The European Commission on Wednesday announced that it will test a new Microsoft plan that could end a long-running battle the two entities have been having over Web browsers.
Microsoft has, in essence, agreed to offer Windows users a choice of browsers bundled into its Windows operating system. It will include mechanisms to let users turn off Internet Explorer (IE) and divorce applications from IE. It will also let OEMs install any browser they want with Windows.
In addition, Redmond addressed another issue troubling its relations with the EC — interoperability — by committing to openning up the APIs (application programming interfaces) for its software products to all developers and support certain industry standards in its products.
Resolving the Browser Issue?
The EC, which is the enforcement arm of the European Union, said that it will on Friday invite comments on Microsoft’s proposals for resolving the battle over the browser. Consumers, software companies, computer manufacturers and other interested parties have one month to file their comments.
“We welcome today’s announcement by the European Commission to move forward with formal market testing of Microsoft’s proposal relating to Web browser choice in Europe,” said Microsoft general counsel Brad Smith.
Microsoft’s new proposal is the result of feedback from various sectors over its previous proposal, which it tabled with the EC in July. It incorporates 20 “substantive” changes, including distributing ballot screen software with Windows; ensuring that competing browsers can be downloaded from the ballot screen more quickly and easily; and changing the order of browser icons on the Windows 7 taskbar and the ballot screen on Windows so that IE no longer comes first.
Redmond suggests that the changes run for five years from the time the EC approves the proposal, and that either Microsoft or the EC can conduct a review after two years.
Once the comments are in and have been evaluated, the EC can, under Article 9 of Regulation 1/2003, decide to make the commitments legally binding on Microsoft. That would mean there would no longer be grounds for antitrust action by the EC. However, Microsoft won’t get a free pass — this does not mean the EC will have explicitly ruled on the antitrust issue.
Peace in Our Time?
By not issuing an explicit ruling, the EC will have left the door open for future action against Microsoft. “Once a government body like this gets it teeth into something, it’s like a dog with a bone, and it won’t let go unless something else distracts it,” Rob Enderle, principal analyst at the Enderle Group, told the E-Commerce Times. “I expect the European Commission will be making Microsoft’s life miserable for several more years just because they can.”
Microsoft’s competitors have already begun criticizing the new proposal. ECIS, the European Committee for Interoperable Systems, whose members include IBM, Adobe, browser vendor Opera, Oracle and Red Hat, and which has been battling Microsoft in Europe, has blasted Redmond’s latest proposal as inadequate.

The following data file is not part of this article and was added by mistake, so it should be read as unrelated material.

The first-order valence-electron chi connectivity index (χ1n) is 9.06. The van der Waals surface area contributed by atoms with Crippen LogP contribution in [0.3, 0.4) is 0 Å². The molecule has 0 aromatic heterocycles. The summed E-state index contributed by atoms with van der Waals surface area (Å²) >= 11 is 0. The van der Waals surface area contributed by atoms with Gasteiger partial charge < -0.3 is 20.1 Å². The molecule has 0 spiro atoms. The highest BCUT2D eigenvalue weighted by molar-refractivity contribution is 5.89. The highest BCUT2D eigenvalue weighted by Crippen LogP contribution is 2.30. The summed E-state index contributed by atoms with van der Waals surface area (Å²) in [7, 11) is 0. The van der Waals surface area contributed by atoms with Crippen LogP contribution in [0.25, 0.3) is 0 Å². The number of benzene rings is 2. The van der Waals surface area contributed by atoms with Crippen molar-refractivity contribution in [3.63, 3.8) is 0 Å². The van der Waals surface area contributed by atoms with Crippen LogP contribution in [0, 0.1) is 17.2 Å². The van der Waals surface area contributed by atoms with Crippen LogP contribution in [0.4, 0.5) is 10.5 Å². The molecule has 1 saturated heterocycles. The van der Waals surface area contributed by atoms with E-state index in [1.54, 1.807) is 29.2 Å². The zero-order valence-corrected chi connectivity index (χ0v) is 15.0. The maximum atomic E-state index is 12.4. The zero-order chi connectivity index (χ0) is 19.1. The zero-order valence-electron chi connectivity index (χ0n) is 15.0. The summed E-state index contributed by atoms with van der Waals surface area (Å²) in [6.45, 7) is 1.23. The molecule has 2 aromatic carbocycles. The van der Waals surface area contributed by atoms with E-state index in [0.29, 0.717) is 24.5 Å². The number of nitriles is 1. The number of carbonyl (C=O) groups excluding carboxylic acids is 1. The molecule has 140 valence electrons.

More changes to Microsoft’s proposal are needed, Hakon Wium Lie, Opera’s chief technology officer, told the E-Commerce Times. ” The proposal announced today will not effectively remedy the abuse,” he said. “But it can be made effective with modest changes. We look forward to participating in the market test and to improvements being made to the remedy.”
Still, the chance of another Microsoft-EU rumble over the browser remains. “Is this going to be the end of the EC’s hounding Microsoft over Internet Explorer? Absolutely not,” said Laura DiDio, principal at ITIC. “The EC will continue to haunt Microsoft with the same obsessive fervor as Inspector Javert haunted Jean Valjean in Les Miserables.”
Opening Up the APIs
Microsoft is also offering the EC a carrot to help resolve the dispute over IE swiftly. It has suggested a solution to another battle it’s engaged in with the EC, over openness. It has offered to open up the APIs of its software products to developers and to adhere to certain standards.
This will cover its Windows, Windows Server, Office, Exchange and SharePoint products. It represents the single biggest legal commitment in the history of the software industry to promote interoperability, Microsoft’s Smith claimed.
Developers, including the open source community, will have access to technical documentation to help them build products that are compatible with Microsoft’s, Smith said. Redmond will also support “certain industry standards” in its products and document how these standards are supported. Microsoft will offer legally binding warranties to third parties, Smith said.
Although this is on a separate track of negotiations under EC rules, Microsoft will adopt it in final form once the EC adopts its commitment to resolving the dispute over IE.
The result could benefit Redmond. “I think this will have a positive impact on their business because it enables creativity, and the industry desperately needs creativity at the moment.” Enderle said.
However, he warned that this will depend on how people use Microsoft’s proposed new openness. “If people use Microsoft’s openness against them more than they use it to create new and wonderful products, this could backfire,” Enderle explained. “This goes to the core of why there are two groups in Microsoft — the open group, which believes in the integrity of people in general, and the traditionalists, who have learned over time that trust is often not a good thing to believe in.”